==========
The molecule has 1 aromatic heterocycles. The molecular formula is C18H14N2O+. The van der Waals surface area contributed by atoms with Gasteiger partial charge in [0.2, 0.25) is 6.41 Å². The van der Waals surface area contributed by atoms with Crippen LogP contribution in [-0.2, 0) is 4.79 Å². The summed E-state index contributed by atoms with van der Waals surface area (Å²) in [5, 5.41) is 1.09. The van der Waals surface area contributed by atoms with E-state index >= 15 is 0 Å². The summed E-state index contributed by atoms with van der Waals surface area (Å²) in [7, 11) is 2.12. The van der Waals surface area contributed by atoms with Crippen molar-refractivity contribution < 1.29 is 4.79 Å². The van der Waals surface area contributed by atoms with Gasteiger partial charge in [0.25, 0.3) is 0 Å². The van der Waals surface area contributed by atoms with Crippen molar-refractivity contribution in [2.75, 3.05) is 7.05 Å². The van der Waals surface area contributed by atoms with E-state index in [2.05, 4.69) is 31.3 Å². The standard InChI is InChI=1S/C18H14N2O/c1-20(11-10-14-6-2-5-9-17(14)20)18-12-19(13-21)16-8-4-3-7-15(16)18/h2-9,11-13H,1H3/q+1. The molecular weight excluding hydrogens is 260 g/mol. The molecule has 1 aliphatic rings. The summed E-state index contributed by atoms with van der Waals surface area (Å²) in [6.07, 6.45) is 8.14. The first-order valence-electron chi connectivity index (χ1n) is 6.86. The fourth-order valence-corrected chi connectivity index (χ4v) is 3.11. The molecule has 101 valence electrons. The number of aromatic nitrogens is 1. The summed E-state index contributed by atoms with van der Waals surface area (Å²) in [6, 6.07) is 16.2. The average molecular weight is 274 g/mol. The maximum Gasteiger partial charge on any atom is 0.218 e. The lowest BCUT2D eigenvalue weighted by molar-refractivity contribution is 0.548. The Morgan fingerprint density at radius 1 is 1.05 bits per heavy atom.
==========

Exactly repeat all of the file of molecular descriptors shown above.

The molecule has 1 aromatic heterocycles. The molecular formula is C18H14N2O+. The van der Waals surface area contributed by atoms with Gasteiger partial charge in [0.2, 0.25) is 6.41 Å². The van der Waals surface area contributed by atoms with Crippen LogP contribution in [-0.2, 0) is 4.79 Å². The summed E-state index contributed by atoms with van der Waals surface area (Å²) in [5, 5.41) is 1.09. The van der Waals surface area contributed by atoms with E-state index >= 15 is 0 Å². The summed E-state index contributed by atoms with van der Waals surface area (Å²) in [7, 11) is 2.12. The van der Waals surface area contributed by atoms with Crippen molar-refractivity contribution < 1.29 is 4.79 Å². The van der Waals surface area contributed by atoms with Gasteiger partial charge in [0.25, 0.3) is 0 Å². The van der Waals surface area contributed by atoms with Crippen molar-refractivity contribution in [2.75, 3.05) is 7.05 Å². The van der Waals surface area contributed by atoms with E-state index in [2.05, 4.69) is 31.3 Å². The standard InChI is InChI=1S/C18H14N2O/c1-20(11-10-14-6-2-5-9-17(14)20)18-12-19(13-21)16-8-4-3-7-15(16)18/h2-9,11-13H,1H3/q+1. The molecular weight excluding hydrogens is 260 g/mol. The molecule has 1 aliphatic rings. The summed E-state index contributed by atoms with van der Waals surface area (Å²) in [6.07, 6.45) is 8.14. The first-order valence-electron chi connectivity index (χ1n) is 6.86. The fourth-order valence-corrected chi connectivity index (χ4v) is 3.11. The molecule has 101 valence electrons. The number of aromatic nitrogens is 1. The summed E-state index contributed by atoms with van der Waals surface area (Å²) in [6, 6.07) is 16.2. The average molecular weight is 274 g/mol. The maximum Gasteiger partial charge on any atom is 0.218 e. The lowest BCUT2D eigenvalue weighted by molar-refractivity contribution is 0.548. The Morgan fingerprint density at radius 1 is 1.05 bits per heavy atom.